Knowing when to plant warm-season grasses is extremely crucial for those who are living in areas where the weather is mostly warm all-year-round. Timing is everything when it comes to planting this type of grasses and making sure that they thrive well. Lawn grasses come in two different types namely, warm-season and cool-season grasses.
Warm-season grasses, as the name implies, are grasses that grow best during the warm season or when the temperature of the environment reaches 75 degrees Fahrenheit. Since they’re heat-loving plants, they thrive in the southern part of the United States where the sun is abundant throughout the year. You can commonly see these types of grasses grown on most homes with lawns, parks, and sports fields.
When Should You Plant Your Warm-Season Grasses?
Warm-season grasses are most active during the last days of spring, throughout the summer season, and early fall. Their best growing time is during mid-summer when the temperatures are at its peak. When the temperatures start to drop, some warm-season grasses won’t die, but they will lay dormant until the temperatures reach warmer levels.
The best time to start planting or installing your warm-season grasses depends on your location. One important thing to note is that warm-season grasses germinate best in soil with temperatures ranging from 65°F to 70°F at night. This temperature usually rises to 80°F during the daytime which is the optimal temperature for the growth of your grasses.
Timing is important in planting your warm-season grasses. When planting your seeds, it’s important to give it at least 90 days to establish its roots and get the right amount of nutrition it needs before the temperature drops below 55°F or when the first fall frost comes. Seeds that are planted late won’t be able to establish strong roots and therefore, are more likely to fail to thrive throughout the colder seasons.
Care Tips for Warm Season Grasses
In general, warm-season grasses are low-maintenance compared to cool-season grasses. Although they grow best in warm temperatures, they can still survive cooler seasons, given that they receive the right care and maintenance. Your warm-season plants will need a different type of care for every season, so it’s important to be aware of their needs to ensure that they will continue to thrive all year long.
When planting or restoring your plants in spring, one of the most important things to do is to fertilize them. During winter, your grasses are going to turn brown because of the lack of nutrients as a result of the colder temperature. For this reason, it’s important to feed them with the right fertilizer (one that is rich in nitrogen) for grasses, so the nutrients that they lost during their dormancy are given back to them.
Summer is the time for aerating your grasses. Aeration will improve your grass’s growth because it can relieve soil compaction which allows air to pass easily through the soil and reach the grass’ roots. Summertime temperatures are the most optimal for the growth of your warm-season grasses and with aeration, growth and development for your grasses will be better.
Once the fall season comes, there will be lesser sun available for your grasses, so the most important thing to remember here is to remove fallen leaves that could form a blanket over your lawn grass and block sunlight. Be sure not to leave fallen leaves on your lawn for more than a few days.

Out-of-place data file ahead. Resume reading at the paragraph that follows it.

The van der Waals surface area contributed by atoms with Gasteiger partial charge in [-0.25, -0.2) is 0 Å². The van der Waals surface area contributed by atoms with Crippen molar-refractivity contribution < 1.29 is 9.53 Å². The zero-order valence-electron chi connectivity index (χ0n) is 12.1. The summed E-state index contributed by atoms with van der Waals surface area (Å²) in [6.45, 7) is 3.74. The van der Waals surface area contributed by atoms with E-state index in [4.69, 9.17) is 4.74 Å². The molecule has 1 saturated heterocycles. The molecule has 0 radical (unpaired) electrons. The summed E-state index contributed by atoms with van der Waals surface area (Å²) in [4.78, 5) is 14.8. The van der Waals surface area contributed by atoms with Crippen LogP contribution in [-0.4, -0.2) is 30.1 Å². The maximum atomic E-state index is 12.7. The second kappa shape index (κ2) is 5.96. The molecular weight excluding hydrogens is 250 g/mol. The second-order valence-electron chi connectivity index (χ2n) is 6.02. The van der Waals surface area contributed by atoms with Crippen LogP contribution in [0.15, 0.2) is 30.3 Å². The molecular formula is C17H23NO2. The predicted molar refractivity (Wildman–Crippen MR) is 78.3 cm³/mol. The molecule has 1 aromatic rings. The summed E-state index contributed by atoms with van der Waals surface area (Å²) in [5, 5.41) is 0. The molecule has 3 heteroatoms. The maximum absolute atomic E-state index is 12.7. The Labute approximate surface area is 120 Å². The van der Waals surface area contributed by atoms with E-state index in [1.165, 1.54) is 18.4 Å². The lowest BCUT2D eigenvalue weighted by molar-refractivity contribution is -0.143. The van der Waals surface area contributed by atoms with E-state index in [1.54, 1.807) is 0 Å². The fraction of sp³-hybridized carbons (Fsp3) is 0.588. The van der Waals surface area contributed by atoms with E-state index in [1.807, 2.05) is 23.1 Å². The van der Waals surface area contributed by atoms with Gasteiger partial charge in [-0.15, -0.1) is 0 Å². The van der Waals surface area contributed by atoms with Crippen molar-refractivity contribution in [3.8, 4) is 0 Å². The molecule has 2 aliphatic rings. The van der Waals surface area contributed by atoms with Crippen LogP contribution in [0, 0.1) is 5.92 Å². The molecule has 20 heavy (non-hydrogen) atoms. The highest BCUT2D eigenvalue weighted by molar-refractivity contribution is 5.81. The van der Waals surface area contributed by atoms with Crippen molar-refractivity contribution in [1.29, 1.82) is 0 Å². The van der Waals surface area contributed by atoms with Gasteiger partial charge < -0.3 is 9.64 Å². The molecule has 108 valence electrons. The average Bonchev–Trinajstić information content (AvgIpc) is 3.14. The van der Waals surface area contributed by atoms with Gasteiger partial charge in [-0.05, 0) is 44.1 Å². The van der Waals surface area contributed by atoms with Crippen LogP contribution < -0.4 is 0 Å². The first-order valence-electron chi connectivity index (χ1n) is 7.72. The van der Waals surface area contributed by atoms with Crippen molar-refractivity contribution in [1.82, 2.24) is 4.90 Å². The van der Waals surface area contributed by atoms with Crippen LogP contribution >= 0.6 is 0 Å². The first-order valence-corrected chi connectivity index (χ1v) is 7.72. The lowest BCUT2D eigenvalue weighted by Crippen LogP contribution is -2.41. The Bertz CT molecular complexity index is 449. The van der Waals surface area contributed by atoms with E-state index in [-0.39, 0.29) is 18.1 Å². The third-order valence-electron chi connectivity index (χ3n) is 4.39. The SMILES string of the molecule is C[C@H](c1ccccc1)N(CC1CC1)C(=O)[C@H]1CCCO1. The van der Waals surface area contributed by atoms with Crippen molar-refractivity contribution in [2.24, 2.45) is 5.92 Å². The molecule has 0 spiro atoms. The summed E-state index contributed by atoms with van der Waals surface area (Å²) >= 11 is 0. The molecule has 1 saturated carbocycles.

There’s not much maintenance to do for your lawn during the winter since your grasses will be dormant the entire season unless you live in the southern part of the country. If you’ve done the necessary maintenance in the previous season, you’ll be able to see your grasses emerge by the time the snow melts.
If you live down south, just make sure to water and fertilize your grasses now and then to make sure that they’re growing well and they maintain their lush green color. Also, make sure that they get enough sunlight.
Growing Grasses in Hobby Greenhouses: Is it Possible?
It is possible to grow your grass seedlings in a hobby greenhouse before transplanting them on your lawn. In fact, starting your lawn from already established grass plugs has a better survival rate than planting the seeds directly on the lawn. Here are the other benefits of growing grass or other plants inside a hobby greenhouse:
Better Light Distribution
Good light distribution is one of the perks of having a hobby greenhouse. When sunlight hits the glass or plastic film covering the greenhouse, it can spread the sun’s rays and distribute the light evenly throughout your plants. This ensures that your plants will get the recommended amount of sunlight every day.
Pest Control and Disease Prevention
Since hobby greenhouses are enclosed spaces, fewer pests will be able to infiltrate the area, and therefore, your plants. It will also provide a way for disease prevention as you can easily isolate diseased plants and keep it away from infecting the healthy ones. With fewer pests and diseases, you won’t have to use any pesticides.
Protection Against Extreme Temperatures
Hobby greenhouses also protect plants against the damages of extreme temperatures. If you’re still establishing your warm-season grasses and the cold season is approaching before it establishes successfully, a hobby greenhouse can be a perfect place to place your grass in so it can continue growing. Inside, you can control the temperatures through fans and heating pads thus giving your plants the perfect environmental condition.
When to Plant Warm-Season Grasses: Timing is Key
If you’re looking to find some answers regarding when to plant warm-season grasses, the best answer is to find the right timing. Essentially, you should be able to plant and allow your grasses to establish before the appearance of the first frost in your area. When planting, make sure that the soil temperature is between 65°F to 80°F for optimal results.